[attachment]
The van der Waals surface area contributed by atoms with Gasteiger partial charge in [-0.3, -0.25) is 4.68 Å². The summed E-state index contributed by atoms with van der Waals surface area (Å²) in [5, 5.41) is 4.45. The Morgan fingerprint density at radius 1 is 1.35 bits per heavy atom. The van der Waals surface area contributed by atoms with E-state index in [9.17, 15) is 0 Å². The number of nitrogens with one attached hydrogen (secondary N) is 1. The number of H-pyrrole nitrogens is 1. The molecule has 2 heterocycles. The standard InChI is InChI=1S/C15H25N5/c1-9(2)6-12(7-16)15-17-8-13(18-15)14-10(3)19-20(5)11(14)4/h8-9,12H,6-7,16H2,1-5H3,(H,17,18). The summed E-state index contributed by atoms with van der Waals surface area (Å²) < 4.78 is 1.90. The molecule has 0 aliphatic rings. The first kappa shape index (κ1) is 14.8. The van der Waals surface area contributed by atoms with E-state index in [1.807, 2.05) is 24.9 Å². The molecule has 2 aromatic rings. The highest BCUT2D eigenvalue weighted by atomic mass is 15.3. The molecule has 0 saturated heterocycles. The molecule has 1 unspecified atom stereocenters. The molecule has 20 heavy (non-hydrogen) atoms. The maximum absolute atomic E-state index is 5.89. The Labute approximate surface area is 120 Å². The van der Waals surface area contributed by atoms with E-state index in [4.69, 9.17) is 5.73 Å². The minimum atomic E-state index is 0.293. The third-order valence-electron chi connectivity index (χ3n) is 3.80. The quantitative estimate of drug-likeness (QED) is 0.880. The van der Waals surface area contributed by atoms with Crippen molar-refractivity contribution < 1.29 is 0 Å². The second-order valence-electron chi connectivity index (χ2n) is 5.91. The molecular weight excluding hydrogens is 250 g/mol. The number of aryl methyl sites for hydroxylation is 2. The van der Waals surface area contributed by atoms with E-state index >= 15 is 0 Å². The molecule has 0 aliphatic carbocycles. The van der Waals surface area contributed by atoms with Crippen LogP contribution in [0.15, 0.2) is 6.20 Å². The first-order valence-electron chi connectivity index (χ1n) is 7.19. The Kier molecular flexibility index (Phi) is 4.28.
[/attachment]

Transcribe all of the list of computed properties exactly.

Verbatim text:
The van der Waals surface area contributed by atoms with Gasteiger partial charge in [-0.3, -0.25) is 4.68 Å². The summed E-state index contributed by atoms with van der Waals surface area (Å²) in [5, 5.41) is 4.45. The Morgan fingerprint density at radius 1 is 1.35 bits per heavy atom. The van der Waals surface area contributed by atoms with E-state index in [9.17, 15) is 0 Å². The number of nitrogens with one attached hydrogen (secondary N) is 1. The number of H-pyrrole nitrogens is 1. The molecule has 2 heterocycles. The standard InChI is InChI=1S/C15H25N5/c1-9(2)6-12(7-16)15-17-8-13(18-15)14-10(3)19-20(5)11(14)4/h8-9,12H,6-7,16H2,1-5H3,(H,17,18). The summed E-state index contributed by atoms with van der Waals surface area (Å²) < 4.78 is 1.90. The molecule has 0 aliphatic rings. The first kappa shape index (κ1) is 14.8. The van der Waals surface area contributed by atoms with E-state index in [1.807, 2.05) is 24.9 Å². The molecule has 2 aromatic rings. The highest BCUT2D eigenvalue weighted by atomic mass is 15.3. The molecule has 0 saturated heterocycles. The molecule has 1 unspecified atom stereocenters. The molecule has 20 heavy (non-hydrogen) atoms. The maximum absolute atomic E-state index is 5.89. The Labute approximate surface area is 120 Å². The van der Waals surface area contributed by atoms with E-state index in [4.69, 9.17) is 5.73 Å². The minimum atomic E-state index is 0.293. The third-order valence-electron chi connectivity index (χ3n) is 3.80. The quantitative estimate of drug-likeness (QED) is 0.880. The van der Waals surface area contributed by atoms with Crippen molar-refractivity contribution < 1.29 is 0 Å². The second-order valence-electron chi connectivity index (χ2n) is 5.91. The molecular weight excluding hydrogens is 250 g/mol. The number of aryl methyl sites for hydroxylation is 2. The van der Waals surface area contributed by atoms with E-state index >= 15 is 0 Å². The molecule has 0 aliphatic carbocycles. The van der Waals surface area contributed by atoms with Crippen LogP contribution in [0.15, 0.2) is 6.20 Å². The first-order valence-electron chi connectivity index (χ1n) is 7.19. The Kier molecular flexibility index (Phi) is 4.28.